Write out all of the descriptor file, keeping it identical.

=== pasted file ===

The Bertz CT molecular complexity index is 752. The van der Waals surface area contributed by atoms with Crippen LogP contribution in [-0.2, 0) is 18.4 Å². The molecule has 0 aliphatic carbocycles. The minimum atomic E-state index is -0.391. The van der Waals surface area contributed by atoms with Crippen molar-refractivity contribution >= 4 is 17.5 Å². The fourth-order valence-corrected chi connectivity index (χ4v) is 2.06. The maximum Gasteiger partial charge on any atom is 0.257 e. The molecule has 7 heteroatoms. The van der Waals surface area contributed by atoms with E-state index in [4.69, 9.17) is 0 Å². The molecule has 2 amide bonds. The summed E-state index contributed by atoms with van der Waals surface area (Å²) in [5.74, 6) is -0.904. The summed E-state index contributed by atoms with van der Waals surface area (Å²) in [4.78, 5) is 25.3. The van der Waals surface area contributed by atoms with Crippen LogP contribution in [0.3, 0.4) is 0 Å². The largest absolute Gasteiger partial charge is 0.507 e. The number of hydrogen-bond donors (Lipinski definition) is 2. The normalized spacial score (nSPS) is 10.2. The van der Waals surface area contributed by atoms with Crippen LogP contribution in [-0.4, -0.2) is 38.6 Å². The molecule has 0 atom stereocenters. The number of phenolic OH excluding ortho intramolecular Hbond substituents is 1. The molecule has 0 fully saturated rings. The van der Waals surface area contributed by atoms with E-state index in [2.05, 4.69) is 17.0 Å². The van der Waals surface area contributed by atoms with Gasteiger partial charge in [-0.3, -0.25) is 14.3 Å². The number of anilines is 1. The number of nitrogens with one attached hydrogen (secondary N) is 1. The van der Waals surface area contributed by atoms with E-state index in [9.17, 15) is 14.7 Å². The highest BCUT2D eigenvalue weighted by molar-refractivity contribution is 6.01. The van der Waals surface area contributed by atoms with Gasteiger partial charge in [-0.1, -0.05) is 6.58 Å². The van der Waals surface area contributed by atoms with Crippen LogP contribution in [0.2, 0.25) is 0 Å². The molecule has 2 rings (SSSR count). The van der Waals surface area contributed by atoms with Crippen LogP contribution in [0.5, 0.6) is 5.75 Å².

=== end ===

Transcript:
The Bertz CT molecular complexity index is 752. The van der Waals surface area contributed by atoms with Crippen LogP contribution in [-0.2, 0) is 18.4 Å². The molecule has 0 aliphatic carbocycles. The minimum atomic E-state index is -0.391. The van der Waals surface area contributed by atoms with Crippen molar-refractivity contribution >= 4 is 17.5 Å². The fourth-order valence-corrected chi connectivity index (χ4v) is 2.06. The maximum Gasteiger partial charge on any atom is 0.257 e. The molecule has 7 heteroatoms. The van der Waals surface area contributed by atoms with E-state index in [4.69, 9.17) is 0 Å². The molecule has 2 amide bonds. The summed E-state index contributed by atoms with van der Waals surface area (Å²) in [5.74, 6) is -0.904. The summed E-state index contributed by atoms with van der Waals surface area (Å²) in [4.78, 5) is 25.3. The van der Waals surface area contributed by atoms with Crippen LogP contribution in [0.3, 0.4) is 0 Å². The largest absolute Gasteiger partial charge is 0.507 e. The number of hydrogen-bond donors (Lipinski definition) is 2. The normalized spacial score (nSPS) is 10.2. The van der Waals surface area contributed by atoms with Crippen LogP contribution in [-0.4, -0.2) is 38.6 Å². The molecule has 0 atom stereocenters. The number of phenolic OH excluding ortho intramolecular Hbond substituents is 1. The molecule has 0 fully saturated rings. The van der Waals surface area contributed by atoms with E-state index in [2.05, 4.69) is 17.0 Å². The van der Waals surface area contributed by atoms with Gasteiger partial charge in [-0.3, -0.25) is 14.3 Å². The number of anilines is 1. The number of nitrogens with one attached hydrogen (secondary N) is 1. The van der Waals surface area contributed by atoms with E-state index in [9.17, 15) is 14.7 Å². The highest BCUT2D eigenvalue weighted by molar-refractivity contribution is 6.01. The van der Waals surface area contributed by atoms with Gasteiger partial charge in [-0.1, -0.05) is 6.58 Å². The van der Waals surface area contributed by atoms with Crippen LogP contribution in [0.2, 0.25) is 0 Å². The molecule has 2 rings (SSSR count). The van der Waals surface area contributed by atoms with Crippen LogP contribution in [0.5, 0.6) is 5.75 Å².